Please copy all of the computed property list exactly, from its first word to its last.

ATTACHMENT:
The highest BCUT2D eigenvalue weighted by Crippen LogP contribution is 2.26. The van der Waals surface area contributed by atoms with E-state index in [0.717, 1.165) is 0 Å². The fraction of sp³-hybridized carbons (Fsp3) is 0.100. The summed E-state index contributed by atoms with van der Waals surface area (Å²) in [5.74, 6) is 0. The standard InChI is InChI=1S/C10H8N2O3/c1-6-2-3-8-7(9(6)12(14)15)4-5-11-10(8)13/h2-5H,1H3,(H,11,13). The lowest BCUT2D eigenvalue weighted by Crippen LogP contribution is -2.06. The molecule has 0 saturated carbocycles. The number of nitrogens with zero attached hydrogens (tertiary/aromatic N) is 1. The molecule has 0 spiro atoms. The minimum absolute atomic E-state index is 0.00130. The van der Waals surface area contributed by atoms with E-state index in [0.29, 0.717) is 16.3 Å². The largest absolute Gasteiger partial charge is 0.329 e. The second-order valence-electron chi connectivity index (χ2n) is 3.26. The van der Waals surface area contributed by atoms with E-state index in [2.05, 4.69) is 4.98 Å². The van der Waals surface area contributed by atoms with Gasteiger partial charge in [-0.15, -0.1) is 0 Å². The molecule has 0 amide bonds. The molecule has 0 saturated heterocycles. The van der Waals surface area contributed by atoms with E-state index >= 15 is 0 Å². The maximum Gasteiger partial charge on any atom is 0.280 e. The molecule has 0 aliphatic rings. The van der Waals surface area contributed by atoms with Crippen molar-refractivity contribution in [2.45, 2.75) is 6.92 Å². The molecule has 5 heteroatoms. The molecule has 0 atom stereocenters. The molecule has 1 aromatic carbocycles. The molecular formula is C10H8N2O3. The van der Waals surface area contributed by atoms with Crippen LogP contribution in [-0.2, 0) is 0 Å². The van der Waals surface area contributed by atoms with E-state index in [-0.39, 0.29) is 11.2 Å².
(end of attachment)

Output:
The highest BCUT2D eigenvalue weighted by Crippen LogP contribution is 2.26. The van der Waals surface area contributed by atoms with E-state index in [0.717, 1.165) is 0 Å². The fraction of sp³-hybridized carbons (Fsp3) is 0.100. The summed E-state index contributed by atoms with van der Waals surface area (Å²) in [5.74, 6) is 0. The standard InChI is InChI=1S/C10H8N2O3/c1-6-2-3-8-7(9(6)12(14)15)4-5-11-10(8)13/h2-5H,1H3,(H,11,13). The lowest BCUT2D eigenvalue weighted by Crippen LogP contribution is -2.06. The molecule has 0 saturated carbocycles. The number of nitrogens with zero attached hydrogens (tertiary/aromatic N) is 1. The molecule has 0 spiro atoms. The minimum absolute atomic E-state index is 0.00130. The van der Waals surface area contributed by atoms with E-state index in [0.29, 0.717) is 16.3 Å². The largest absolute Gasteiger partial charge is 0.329 e. The second-order valence-electron chi connectivity index (χ2n) is 3.26. The van der Waals surface area contributed by atoms with E-state index in [2.05, 4.69) is 4.98 Å². The van der Waals surface area contributed by atoms with Gasteiger partial charge in [-0.15, -0.1) is 0 Å². The molecule has 0 amide bonds. The molecule has 0 saturated heterocycles. The van der Waals surface area contributed by atoms with E-state index >= 15 is 0 Å². The maximum Gasteiger partial charge on any atom is 0.280 e. The molecule has 0 aliphatic rings. The van der Waals surface area contributed by atoms with Crippen molar-refractivity contribution in [2.45, 2.75) is 6.92 Å². The molecule has 5 heteroatoms. The molecule has 0 atom stereocenters. The molecule has 1 aromatic carbocycles. The molecular formula is C10H8N2O3. The van der Waals surface area contributed by atoms with Crippen LogP contribution in [-0.2, 0) is 0 Å². The van der Waals surface area contributed by atoms with E-state index in [-0.39, 0.29) is 11.2 Å².